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Burke, Glenn (1952-1995)  
 
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Glenn Burke was the first major league baseball player to acknowledge his homosexuality publicly. Although the general public did not learn of his orientation until after his retirement, some people in professional baseball knew or suspected it during his playing days. Burke believed that in the culture of professional baseball impeded his chances for a more successful career in the game. "Prejudice just won out," he said.

Burke was born on November 16, 1952 in Oakland, California, where he grew up. His father, Luther Burke, a sawmill worker, left the family when Glenn Burke was less than a year old. The senior Burke continued to have sporadic contact with his eight children, but it was his wife, Alice Burke, who took responsibility for supporting the family on her income as a nursing-home aide.

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Burke's athletic ability made him a star on the Berkeley (California) High School baseball and basketball teams. It was basketball that was Burke's primary interest at the time, and he dreamed of a career in that sport. His performance in high school won him an athletic scholarship to the University of Denver in 1970. He left the school after only a few months, however, saying that he could not abide the cold Colorado winter.

Back home in the Bay area, Burke enrolled in Merritt Junior College and played on its baseball team. Still hoping for a career in professional basketball, Burke considered going to the Golden State Warriors' training camp for a try-out; but in 1971, before the camp opened, Burke signed with the Los Angeles Dodgers, whose scout had been impressed by his play on the junior college team.

Burke spent the next five years on various minor-league teams in the Dodgers organization, preparing for a career in the majors. During this period he also came to realize that he was gay, and he had his first sexual experience with a man who had been his teacher in junior high school. He began frequenting gay bars both in the cities where he played and, when he returned home, in the Castro section of San Francisco, but he tried to keep his orientation secret from his teammates, fearing that such a revelation would be "baseball suicide."

In 1976 Burke was called up to the Dodgers. Expectations for him were high. He was nicknamed "King Kong" because of his size (6'2", 220 pounds) and strength. Dodger coach Jim Gilliam speculated that Burke might become "another Willie Mays."

Burke played his first major-league game at San Francisco's Candlestick Park. Afterward, friends in the San Francisco gay athletic community threw a party for him at the Pendulum, a bar in the Castro.

Burke's manager on the Los Angeles Dodgers was Tommy Lasorda, whose son, Tommy Lasorda, Jr., was openly gay and befriended Burke. According to Burke, the senior Lasorda could not accept his son's sexual orientation. (When Lasorda, Jr. died in 1991, his father said that the cause was simple pneumonia, not AIDS-related as many of the son's friends have claimed. Lasorda has consistently refused to comment publicly on the topic.) Burke believed that the manager pressured his son to end the friendship. He even went so far as to allege that the Dodgers had paid Lasorda, Jr. to stay away from him.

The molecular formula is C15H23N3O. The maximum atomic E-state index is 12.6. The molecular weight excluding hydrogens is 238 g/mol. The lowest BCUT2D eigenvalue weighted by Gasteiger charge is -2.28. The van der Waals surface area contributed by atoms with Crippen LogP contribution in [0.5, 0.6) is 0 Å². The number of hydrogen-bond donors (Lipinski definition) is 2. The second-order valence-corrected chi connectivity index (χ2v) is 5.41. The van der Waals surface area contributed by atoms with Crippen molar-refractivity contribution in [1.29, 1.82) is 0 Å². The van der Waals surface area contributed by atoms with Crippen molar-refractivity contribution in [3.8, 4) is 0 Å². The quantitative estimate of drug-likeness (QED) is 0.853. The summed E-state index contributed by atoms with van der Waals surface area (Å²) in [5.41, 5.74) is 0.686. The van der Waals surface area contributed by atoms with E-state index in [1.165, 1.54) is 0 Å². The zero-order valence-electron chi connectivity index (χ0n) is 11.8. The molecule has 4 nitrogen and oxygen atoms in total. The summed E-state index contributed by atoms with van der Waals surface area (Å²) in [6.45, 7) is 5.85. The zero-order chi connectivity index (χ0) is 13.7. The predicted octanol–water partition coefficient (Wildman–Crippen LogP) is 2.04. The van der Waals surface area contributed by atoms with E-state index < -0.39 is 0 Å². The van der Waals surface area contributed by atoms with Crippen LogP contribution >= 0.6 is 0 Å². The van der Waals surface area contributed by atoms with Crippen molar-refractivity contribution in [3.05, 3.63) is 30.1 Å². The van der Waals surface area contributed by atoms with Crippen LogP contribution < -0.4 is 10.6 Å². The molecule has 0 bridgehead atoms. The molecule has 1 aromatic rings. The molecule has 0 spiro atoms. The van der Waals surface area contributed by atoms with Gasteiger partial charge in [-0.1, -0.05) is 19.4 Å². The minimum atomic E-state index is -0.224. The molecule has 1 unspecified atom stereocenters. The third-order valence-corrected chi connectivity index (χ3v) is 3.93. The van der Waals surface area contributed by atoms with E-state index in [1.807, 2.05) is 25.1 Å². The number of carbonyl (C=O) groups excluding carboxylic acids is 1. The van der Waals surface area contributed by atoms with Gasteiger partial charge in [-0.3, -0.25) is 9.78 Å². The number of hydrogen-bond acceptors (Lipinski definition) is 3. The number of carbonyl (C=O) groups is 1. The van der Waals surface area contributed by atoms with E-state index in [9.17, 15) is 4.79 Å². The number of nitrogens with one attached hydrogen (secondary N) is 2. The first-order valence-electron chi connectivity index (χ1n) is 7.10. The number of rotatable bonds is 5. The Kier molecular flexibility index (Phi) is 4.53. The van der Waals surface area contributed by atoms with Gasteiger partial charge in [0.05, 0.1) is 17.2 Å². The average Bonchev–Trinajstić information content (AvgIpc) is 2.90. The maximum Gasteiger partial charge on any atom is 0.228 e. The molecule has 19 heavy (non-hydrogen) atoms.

Burke also claimed that Dodgers general manager Al Campanis pushed him to get married and said that the ball club would pay for the honeymoon if he did. Campanis would later deny that the suggestion was due to any suspicion that Burke was gay, saying that the organization liked young players to get married "because it tended to make them more serious about baseball."

In 1977 the Dodgers reached the World Series. Michael J. Smith, Burke's lover and the man who would write the 1982 Inside Sports article in which he officially came out, urged Burke to reveal his homosexuality during the series, but Burke feared that he would be ostracized by the baseball establishment if he did.

His apprehension was probably well-founded; in 1975 when The Advocate sent a request to all major-league teams for interviews with "players living gay lifestyles," the publicity director for the Minnesota Twins condemned the "colossal gall in attempting to extend your perversion to an area of total manhood."

Burke did not become famous for coming out in 1977, but he did secure himself a niche in baseball lore by originating the "high five" when he and teammate Dusty Baker exchanged an exuberant hand-slap after Baker hit his thirtieth home run of the year in his last regular-season at-bat.

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